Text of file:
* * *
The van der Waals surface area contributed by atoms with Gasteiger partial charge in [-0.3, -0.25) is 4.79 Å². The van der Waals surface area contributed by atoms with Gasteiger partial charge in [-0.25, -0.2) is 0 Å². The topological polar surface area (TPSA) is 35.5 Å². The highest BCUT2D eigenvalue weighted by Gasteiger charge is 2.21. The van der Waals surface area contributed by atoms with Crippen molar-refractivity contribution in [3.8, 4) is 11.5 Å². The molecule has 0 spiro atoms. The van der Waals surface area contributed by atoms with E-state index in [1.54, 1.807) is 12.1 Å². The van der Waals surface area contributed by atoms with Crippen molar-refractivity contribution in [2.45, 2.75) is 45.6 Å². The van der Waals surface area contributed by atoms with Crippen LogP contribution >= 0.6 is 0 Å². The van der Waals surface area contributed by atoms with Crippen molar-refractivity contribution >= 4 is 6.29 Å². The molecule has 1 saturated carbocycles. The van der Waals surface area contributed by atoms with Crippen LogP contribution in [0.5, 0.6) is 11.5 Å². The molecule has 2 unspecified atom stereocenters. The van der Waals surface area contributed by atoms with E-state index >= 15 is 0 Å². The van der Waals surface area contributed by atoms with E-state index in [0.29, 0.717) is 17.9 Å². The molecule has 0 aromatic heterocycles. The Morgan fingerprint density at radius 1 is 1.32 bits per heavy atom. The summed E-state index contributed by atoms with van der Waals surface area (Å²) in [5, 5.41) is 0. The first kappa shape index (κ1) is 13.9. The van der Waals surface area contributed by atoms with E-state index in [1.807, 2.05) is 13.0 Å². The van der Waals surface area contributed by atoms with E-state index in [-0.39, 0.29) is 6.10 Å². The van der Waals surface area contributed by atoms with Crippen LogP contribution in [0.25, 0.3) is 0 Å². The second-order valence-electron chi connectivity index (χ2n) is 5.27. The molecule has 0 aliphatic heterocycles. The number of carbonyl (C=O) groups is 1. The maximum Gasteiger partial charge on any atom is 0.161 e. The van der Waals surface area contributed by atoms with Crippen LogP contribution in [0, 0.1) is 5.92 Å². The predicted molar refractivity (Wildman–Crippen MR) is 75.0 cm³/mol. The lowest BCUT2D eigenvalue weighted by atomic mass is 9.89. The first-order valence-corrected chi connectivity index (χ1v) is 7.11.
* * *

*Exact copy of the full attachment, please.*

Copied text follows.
The van der Waals surface area contributed by atoms with Gasteiger partial charge in [-0.3, -0.25) is 4.79 Å². The van der Waals surface area contributed by atoms with Gasteiger partial charge in [-0.25, -0.2) is 0 Å². The topological polar surface area (TPSA) is 35.5 Å². The highest BCUT2D eigenvalue weighted by Gasteiger charge is 2.21. The van der Waals surface area contributed by atoms with Crippen molar-refractivity contribution in [3.8, 4) is 11.5 Å². The molecule has 0 spiro atoms. The van der Waals surface area contributed by atoms with E-state index in [1.54, 1.807) is 12.1 Å². The van der Waals surface area contributed by atoms with Crippen molar-refractivity contribution in [2.45, 2.75) is 45.6 Å². The van der Waals surface area contributed by atoms with Crippen LogP contribution >= 0.6 is 0 Å². The van der Waals surface area contributed by atoms with Crippen molar-refractivity contribution >= 4 is 6.29 Å². The molecule has 1 saturated carbocycles. The van der Waals surface area contributed by atoms with Crippen LogP contribution in [0.5, 0.6) is 11.5 Å². The molecule has 2 unspecified atom stereocenters. The van der Waals surface area contributed by atoms with E-state index >= 15 is 0 Å². The van der Waals surface area contributed by atoms with E-state index in [0.29, 0.717) is 17.9 Å². The molecule has 0 aromatic heterocycles. The Morgan fingerprint density at radius 1 is 1.32 bits per heavy atom. The summed E-state index contributed by atoms with van der Waals surface area (Å²) in [5, 5.41) is 0. The first kappa shape index (κ1) is 13.9. The van der Waals surface area contributed by atoms with E-state index in [1.807, 2.05) is 13.0 Å². The van der Waals surface area contributed by atoms with E-state index in [-0.39, 0.29) is 6.10 Å². The van der Waals surface area contributed by atoms with Crippen LogP contribution in [0.25, 0.3) is 0 Å². The second-order valence-electron chi connectivity index (χ2n) is 5.27. The molecule has 0 aliphatic heterocycles. The number of carbonyl (C=O) groups is 1. The maximum Gasteiger partial charge on any atom is 0.161 e. The van der Waals surface area contributed by atoms with Crippen LogP contribution in [0, 0.1) is 5.92 Å². The predicted molar refractivity (Wildman–Crippen MR) is 75.0 cm³/mol. The lowest BCUT2D eigenvalue weighted by atomic mass is 9.89. The first-order valence-corrected chi connectivity index (χ1v) is 7.11.